Patience: why we lose it & how to build it

Jan 18, 2024 | Change, Stress

Patience may be a virtue, but it can be hard to practice. When we want change to happen,  giving it time is often not part of the equation.

Often our desire for things to be different comes with a sense of urgency. But that urgency can lead quickly to frustration.

Then, to get rid of the frustration, we might give up.

What happened to my patience?

When we lose patience, there’s an urge for some kind of action or result that doesn’t happen.

Cognitive scientists believe that the feeling of impatience originates from the hunter-gatherer days when it helped us survive by motivating us to move on from a place or hunt that was no longer feeding us.

But today’s impatience is a different story. While having an urge can motivate us to act, if that action doesn’t give us fast results, we might experience frustration or anger.

Our fast-paced digital culture with instant messaging, next-day deliveries, and on-demand entertainment, feeds into expectations of quick turnarounds and shorter timelines. Our tolerance for delayed results seems to have lessened all around. Some researchers like Richard Restak, author of The New Brain, say that our current fast-paced culture is actually rewiring our brains.

Lack of patience and the brain

The brain is always predicting what’s coming next so it can help us prepare a response. So when predictions and expectations aren’t met, the brain takes notice of the error, and stress often follows.

Either we recalculate our expectations and move on, or – especially when something feels important – there’s a heightened emotional reaction in the limbic brain.

When impatience rises to frustration or other uncomfortable emotion, the brain becomes more active in the limbic area which is associated with reactivity and the fight-or-flight response. At the same time, the prefrontal cortex, which responsible for high-level thinking and self-regulation, becomes de-activated. (For more on the PFC and stress, see this post.)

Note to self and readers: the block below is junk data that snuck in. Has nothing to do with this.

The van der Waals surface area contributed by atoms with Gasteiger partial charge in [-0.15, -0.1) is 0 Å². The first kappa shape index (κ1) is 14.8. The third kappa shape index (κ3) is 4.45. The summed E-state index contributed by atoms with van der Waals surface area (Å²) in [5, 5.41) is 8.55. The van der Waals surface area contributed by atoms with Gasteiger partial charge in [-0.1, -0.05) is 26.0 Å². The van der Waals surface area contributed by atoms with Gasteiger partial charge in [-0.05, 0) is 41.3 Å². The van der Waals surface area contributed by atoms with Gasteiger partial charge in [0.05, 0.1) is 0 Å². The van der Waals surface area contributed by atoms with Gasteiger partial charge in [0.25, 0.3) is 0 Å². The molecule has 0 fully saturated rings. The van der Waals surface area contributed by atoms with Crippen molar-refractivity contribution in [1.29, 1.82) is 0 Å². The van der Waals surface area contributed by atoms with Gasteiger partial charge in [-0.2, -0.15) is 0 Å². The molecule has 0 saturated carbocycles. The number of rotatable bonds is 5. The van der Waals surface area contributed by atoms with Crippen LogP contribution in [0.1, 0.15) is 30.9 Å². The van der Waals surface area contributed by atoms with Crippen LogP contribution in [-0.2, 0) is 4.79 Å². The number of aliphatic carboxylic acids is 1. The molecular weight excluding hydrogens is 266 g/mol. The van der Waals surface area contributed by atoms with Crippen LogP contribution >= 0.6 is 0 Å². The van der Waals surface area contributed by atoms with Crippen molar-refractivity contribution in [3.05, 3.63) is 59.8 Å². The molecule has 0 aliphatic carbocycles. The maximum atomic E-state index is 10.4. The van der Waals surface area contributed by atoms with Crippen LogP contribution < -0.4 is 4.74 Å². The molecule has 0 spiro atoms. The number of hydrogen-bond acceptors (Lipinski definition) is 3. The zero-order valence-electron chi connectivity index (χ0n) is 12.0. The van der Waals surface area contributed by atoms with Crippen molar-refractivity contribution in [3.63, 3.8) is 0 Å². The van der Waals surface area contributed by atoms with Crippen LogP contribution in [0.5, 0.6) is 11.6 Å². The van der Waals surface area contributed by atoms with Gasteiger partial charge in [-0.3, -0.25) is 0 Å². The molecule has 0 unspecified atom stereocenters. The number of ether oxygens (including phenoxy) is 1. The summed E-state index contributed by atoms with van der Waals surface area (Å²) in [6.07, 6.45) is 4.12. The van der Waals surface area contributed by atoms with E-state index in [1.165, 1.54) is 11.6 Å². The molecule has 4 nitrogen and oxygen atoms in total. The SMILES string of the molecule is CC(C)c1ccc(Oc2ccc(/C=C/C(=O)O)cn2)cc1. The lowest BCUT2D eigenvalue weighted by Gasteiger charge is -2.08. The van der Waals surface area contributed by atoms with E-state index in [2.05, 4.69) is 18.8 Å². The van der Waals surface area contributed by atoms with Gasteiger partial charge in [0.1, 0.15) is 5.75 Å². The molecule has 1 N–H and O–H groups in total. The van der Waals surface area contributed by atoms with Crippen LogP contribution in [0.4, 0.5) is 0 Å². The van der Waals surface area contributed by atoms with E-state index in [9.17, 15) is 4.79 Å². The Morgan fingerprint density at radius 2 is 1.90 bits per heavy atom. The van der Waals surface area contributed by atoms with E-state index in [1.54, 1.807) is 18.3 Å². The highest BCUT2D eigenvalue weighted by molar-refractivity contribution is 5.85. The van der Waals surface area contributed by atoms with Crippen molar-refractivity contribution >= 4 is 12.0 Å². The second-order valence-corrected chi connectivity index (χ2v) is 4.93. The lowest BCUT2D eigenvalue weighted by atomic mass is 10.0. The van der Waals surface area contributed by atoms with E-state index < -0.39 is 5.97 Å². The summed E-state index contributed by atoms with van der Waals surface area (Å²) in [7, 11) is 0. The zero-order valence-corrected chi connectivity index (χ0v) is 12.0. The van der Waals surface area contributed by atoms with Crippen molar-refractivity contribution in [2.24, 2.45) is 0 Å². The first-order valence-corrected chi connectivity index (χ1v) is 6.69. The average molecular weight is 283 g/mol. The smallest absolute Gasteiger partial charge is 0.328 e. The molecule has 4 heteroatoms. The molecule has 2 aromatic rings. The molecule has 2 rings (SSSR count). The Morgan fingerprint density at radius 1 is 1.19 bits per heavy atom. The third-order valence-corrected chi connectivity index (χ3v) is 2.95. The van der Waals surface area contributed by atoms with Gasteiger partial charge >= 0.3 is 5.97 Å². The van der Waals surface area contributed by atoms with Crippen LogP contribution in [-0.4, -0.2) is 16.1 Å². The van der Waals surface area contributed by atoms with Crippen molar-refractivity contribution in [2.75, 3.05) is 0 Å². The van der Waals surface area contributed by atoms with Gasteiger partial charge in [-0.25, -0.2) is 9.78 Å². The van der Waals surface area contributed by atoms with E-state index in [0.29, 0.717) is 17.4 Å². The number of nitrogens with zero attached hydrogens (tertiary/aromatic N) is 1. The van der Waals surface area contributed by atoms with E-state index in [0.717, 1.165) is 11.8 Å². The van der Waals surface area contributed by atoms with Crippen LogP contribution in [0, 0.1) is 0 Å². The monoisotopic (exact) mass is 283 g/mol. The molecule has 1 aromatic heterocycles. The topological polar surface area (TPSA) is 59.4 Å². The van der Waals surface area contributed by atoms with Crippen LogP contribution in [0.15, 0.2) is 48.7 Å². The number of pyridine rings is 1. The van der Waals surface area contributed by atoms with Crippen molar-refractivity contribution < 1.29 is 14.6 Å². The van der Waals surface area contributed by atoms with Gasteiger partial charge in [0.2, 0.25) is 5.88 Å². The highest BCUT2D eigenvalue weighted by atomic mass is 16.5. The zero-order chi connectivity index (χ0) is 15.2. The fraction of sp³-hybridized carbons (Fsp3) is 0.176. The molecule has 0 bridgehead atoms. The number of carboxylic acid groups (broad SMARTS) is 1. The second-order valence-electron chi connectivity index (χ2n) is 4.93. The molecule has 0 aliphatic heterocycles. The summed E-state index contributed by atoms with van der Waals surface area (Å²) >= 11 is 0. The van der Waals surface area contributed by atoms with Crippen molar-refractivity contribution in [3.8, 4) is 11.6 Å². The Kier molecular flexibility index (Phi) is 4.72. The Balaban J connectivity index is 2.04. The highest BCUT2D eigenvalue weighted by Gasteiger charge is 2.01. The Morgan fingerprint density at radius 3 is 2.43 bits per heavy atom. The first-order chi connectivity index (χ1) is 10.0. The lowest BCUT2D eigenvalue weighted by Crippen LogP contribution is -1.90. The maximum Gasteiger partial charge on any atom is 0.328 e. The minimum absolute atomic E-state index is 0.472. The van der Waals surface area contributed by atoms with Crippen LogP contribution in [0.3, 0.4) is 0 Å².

Interestingly, research also shows that with intense emotions, our bodies send more signals to the brain, which heightens our experience and warps our sense of time. So 1 minute of experiencing serious frustration can feel like 5 minutes. That can be hard to withstand.

So with impatience comes less capacity to control our response. And one easy solution is to walk away or give up on our goals.

Simple ways to build patience

However, we are not powerless to change this. In fact, our brains were built for change – that’s why we have neuroplasticity (the ability to create new neural connections).

First thing we can do to build patience and guard against giving up is to remember WHY this change or goal is important to us. Values are important to the brain, and will help us with motivation and self-regulation.

Second, when we notice we’re losing patience, rather than wishing it away, we can use it as information and try these 3 practices.

  1. Assess your expectations. What is your expected timeline? Is it realistic? What is within your control, and what is not?  When we answer these, we give the brain greater clarity and guidance, which it craves.
  2. Embrace a larger perspective. Instead of looking through a keyhole, a small point in time, expand your view to consider the situation or change you want through a wider lens. In the grand scheme of your life, how do you see the time this change is taking? For example, if it took 10 years to build a habit, how long might you reasonably expect to take to change that?
  3. Practice gratitude. Gratitude has been shown in many studies to improve executive functioning, self-control and well-being. If you can’t find something in the situation to be grateful for, find something unrelated. Better yet, practice gratitude every morning to strengthen those neural connections.

As Ralph Waldo Emerson said, “Adopt the pace of nature. Her secret is patience.”

Photo by Dylan Ferreira on Unsplash

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Jennifer is the creator of Pathways to Change, a framework for mindful leadership development that integrates coaching, neuroscience, mindfulness and mind-body principles.

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